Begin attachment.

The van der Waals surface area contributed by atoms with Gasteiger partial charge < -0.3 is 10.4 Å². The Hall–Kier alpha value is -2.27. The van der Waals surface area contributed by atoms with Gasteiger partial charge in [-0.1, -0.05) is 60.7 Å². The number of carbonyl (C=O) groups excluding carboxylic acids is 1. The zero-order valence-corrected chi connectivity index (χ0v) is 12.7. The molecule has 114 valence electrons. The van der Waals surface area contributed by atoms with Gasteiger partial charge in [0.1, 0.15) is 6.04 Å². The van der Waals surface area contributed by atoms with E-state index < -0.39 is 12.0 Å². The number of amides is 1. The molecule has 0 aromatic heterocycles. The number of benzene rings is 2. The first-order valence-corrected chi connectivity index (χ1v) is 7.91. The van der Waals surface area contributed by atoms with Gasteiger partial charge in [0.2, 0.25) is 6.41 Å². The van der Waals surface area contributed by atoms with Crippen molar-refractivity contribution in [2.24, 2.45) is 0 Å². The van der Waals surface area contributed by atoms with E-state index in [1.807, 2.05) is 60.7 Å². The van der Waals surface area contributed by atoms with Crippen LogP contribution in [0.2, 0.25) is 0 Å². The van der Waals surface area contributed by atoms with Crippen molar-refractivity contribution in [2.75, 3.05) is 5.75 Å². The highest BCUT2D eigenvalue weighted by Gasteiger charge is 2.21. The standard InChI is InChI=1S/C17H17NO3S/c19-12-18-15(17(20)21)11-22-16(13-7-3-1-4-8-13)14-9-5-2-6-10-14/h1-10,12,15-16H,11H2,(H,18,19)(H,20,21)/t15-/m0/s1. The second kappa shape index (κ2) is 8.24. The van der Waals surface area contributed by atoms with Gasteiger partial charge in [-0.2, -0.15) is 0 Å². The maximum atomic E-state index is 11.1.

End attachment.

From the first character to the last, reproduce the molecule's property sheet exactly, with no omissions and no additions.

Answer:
The van der Waals surface area contributed by atoms with Gasteiger partial charge < -0.3 is 10.4 Å². The Hall–Kier alpha value is -2.27. The van der Waals surface area contributed by atoms with Gasteiger partial charge in [-0.1, -0.05) is 60.7 Å². The number of carbonyl (C=O) groups excluding carboxylic acids is 1. The zero-order valence-corrected chi connectivity index (χ0v) is 12.7. The molecule has 114 valence electrons. The van der Waals surface area contributed by atoms with Gasteiger partial charge in [0.1, 0.15) is 6.04 Å². The van der Waals surface area contributed by atoms with E-state index < -0.39 is 12.0 Å². The number of amides is 1. The molecule has 0 aromatic heterocycles. The number of benzene rings is 2. The first-order valence-corrected chi connectivity index (χ1v) is 7.91. The van der Waals surface area contributed by atoms with Gasteiger partial charge in [0.2, 0.25) is 6.41 Å². The van der Waals surface area contributed by atoms with Crippen molar-refractivity contribution in [2.24, 2.45) is 0 Å². The van der Waals surface area contributed by atoms with E-state index in [1.807, 2.05) is 60.7 Å². The van der Waals surface area contributed by atoms with Crippen LogP contribution in [0.2, 0.25) is 0 Å². The van der Waals surface area contributed by atoms with Crippen molar-refractivity contribution in [2.75, 3.05) is 5.75 Å². The highest BCUT2D eigenvalue weighted by Gasteiger charge is 2.21. The standard InChI is InChI=1S/C17H17NO3S/c19-12-18-15(17(20)21)11-22-16(13-7-3-1-4-8-13)14-9-5-2-6-10-14/h1-10,12,15-16H,11H2,(H,18,19)(H,20,21)/t15-/m0/s1. The second kappa shape index (κ2) is 8.24. The van der Waals surface area contributed by atoms with Gasteiger partial charge in [-0.2, -0.15) is 0 Å². The maximum atomic E-state index is 11.1.